Here’s my summary of the key events overnight that affect New Zealand with news the NZ$ has fallen to a six-year low against the US$.
A mixture of data has come out of the US overnight, sparking debate around Federal Reserve interest rate hikes later this year. Service industry activity surged to a near-decade high in July, with new orders and employment spurring this increase.
A Commerce Department report shows imports rose in June, as the US’s trade deficit grew by 7%, which is more than expected. An acceleration in domestic demand and a strong dollar sucked in imports of food and cars, while exports dropped for the second month in a row.
Thirdly, data from the payroll firm ADP shows private job growth slowed in July, largely due to layoffs in the energy industry and weaker job gains in manufacturing. These worse than expected results cast a cloud over the Labour Department’s July jobs market report due out on Saturday morning (NZ time).
The Greek Prime Minister says Greece is close to concluding a deal with lenders on a multi-billion-euro bailout, which he says will end doubts over its place in the euro zone. His comments are the latest in a series of unusually upbeat assessments by Greek and European officials of progress in talks towards up to 86 billion euros in fresh loans.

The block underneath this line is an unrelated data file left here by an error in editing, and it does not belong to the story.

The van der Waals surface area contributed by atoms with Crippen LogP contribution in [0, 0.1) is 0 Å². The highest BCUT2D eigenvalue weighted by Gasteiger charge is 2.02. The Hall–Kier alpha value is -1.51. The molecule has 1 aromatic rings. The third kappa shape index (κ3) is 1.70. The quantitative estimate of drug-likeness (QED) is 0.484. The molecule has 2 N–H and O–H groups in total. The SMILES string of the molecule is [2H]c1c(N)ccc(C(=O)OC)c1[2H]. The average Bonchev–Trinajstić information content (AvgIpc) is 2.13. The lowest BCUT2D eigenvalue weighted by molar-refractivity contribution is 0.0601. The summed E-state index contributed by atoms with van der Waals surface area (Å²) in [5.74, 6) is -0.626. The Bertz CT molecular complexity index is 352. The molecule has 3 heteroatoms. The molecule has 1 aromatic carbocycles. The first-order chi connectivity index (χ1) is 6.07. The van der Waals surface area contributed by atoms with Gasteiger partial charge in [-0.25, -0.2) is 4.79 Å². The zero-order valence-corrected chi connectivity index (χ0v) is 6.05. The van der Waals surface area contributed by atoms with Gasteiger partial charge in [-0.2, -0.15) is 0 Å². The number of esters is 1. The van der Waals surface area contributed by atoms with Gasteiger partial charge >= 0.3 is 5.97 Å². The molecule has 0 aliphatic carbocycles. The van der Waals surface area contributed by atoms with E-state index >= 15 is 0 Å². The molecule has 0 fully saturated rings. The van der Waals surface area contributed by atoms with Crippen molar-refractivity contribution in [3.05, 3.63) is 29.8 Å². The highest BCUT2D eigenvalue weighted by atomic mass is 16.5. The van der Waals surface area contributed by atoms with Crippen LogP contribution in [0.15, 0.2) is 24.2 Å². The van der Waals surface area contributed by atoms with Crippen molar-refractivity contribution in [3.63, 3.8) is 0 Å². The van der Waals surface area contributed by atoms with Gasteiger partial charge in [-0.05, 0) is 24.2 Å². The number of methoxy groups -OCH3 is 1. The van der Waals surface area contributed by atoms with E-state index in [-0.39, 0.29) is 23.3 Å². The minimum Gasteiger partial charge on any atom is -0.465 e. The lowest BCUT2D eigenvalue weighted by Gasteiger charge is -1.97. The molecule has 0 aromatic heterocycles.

And across the Ditch, the market is expecting July unemployment figures in Australia to inch up slightly from 6.0% to 6.1%. The stats are due out at 1.30 today.
In New York, the UST 10yr yield benchmark has bounced back up to 2.28%.
The US oil price remains in a massive slump at US$45/barrel. Brent crude is just below US$50/barrel.
The gold price has recovered slightly from yesterday, but remains weak at US$1,086/oz.
The New Zealand dollar is the lowest it’s been against the US since July 2009. It’s at 65.2 US¢, 88.5 AU¢, and at 60 euro cents. The TWI-5 is at 70.3.
If you want to catch up with all the local changes yesterday, we have an update here.
The easiest place to stay up with event risk today is by following our Economic Calendar here »